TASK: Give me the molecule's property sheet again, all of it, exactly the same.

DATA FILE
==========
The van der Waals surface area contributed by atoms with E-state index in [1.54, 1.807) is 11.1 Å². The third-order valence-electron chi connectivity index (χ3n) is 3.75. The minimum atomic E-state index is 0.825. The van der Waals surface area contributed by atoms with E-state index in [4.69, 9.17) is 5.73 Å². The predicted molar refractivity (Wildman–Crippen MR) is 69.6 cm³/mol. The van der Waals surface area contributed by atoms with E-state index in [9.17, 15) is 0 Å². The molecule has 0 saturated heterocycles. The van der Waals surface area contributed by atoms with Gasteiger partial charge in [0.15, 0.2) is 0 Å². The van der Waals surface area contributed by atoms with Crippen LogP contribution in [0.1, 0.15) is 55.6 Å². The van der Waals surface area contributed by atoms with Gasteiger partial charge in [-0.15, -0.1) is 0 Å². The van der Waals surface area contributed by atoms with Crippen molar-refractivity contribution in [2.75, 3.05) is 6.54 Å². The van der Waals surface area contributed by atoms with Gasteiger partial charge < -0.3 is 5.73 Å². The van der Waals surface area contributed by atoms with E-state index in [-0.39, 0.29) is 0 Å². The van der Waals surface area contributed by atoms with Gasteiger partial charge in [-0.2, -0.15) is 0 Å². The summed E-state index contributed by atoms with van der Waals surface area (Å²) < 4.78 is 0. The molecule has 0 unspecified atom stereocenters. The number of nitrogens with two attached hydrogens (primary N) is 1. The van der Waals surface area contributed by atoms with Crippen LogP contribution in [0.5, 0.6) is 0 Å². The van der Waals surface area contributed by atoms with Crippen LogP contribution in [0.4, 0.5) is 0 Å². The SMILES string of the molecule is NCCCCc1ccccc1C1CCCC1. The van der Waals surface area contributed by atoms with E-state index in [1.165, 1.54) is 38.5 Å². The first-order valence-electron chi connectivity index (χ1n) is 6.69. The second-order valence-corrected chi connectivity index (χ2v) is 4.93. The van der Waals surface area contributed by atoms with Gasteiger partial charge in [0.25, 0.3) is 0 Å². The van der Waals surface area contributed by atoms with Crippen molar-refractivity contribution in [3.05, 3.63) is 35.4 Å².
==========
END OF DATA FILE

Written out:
The van der Waals surface area contributed by atoms with E-state index in [1.54, 1.807) is 11.1 Å². The third-order valence-electron chi connectivity index (χ3n) is 3.75. The minimum atomic E-state index is 0.825. The van der Waals surface area contributed by atoms with E-state index in [4.69, 9.17) is 5.73 Å². The predicted molar refractivity (Wildman–Crippen MR) is 69.6 cm³/mol. The van der Waals surface area contributed by atoms with E-state index in [9.17, 15) is 0 Å². The molecule has 0 saturated heterocycles. The van der Waals surface area contributed by atoms with Gasteiger partial charge in [0.15, 0.2) is 0 Å². The van der Waals surface area contributed by atoms with Crippen LogP contribution in [0.1, 0.15) is 55.6 Å². The van der Waals surface area contributed by atoms with Gasteiger partial charge in [-0.15, -0.1) is 0 Å². The van der Waals surface area contributed by atoms with Crippen molar-refractivity contribution in [2.75, 3.05) is 6.54 Å². The van der Waals surface area contributed by atoms with Gasteiger partial charge < -0.3 is 5.73 Å². The van der Waals surface area contributed by atoms with E-state index in [-0.39, 0.29) is 0 Å². The van der Waals surface area contributed by atoms with Gasteiger partial charge in [-0.2, -0.15) is 0 Å². The summed E-state index contributed by atoms with van der Waals surface area (Å²) < 4.78 is 0. The molecule has 0 unspecified atom stereocenters. The number of nitrogens with two attached hydrogens (primary N) is 1. The van der Waals surface area contributed by atoms with Crippen LogP contribution in [0.5, 0.6) is 0 Å². The van der Waals surface area contributed by atoms with Crippen LogP contribution in [0.4, 0.5) is 0 Å². The SMILES string of the molecule is NCCCCc1ccccc1C1CCCC1. The van der Waals surface area contributed by atoms with E-state index in [1.165, 1.54) is 38.5 Å². The first-order valence-electron chi connectivity index (χ1n) is 6.69. The second-order valence-corrected chi connectivity index (χ2v) is 4.93. The van der Waals surface area contributed by atoms with Gasteiger partial charge in [0.25, 0.3) is 0 Å². The van der Waals surface area contributed by atoms with Crippen molar-refractivity contribution in [3.05, 3.63) is 35.4 Å².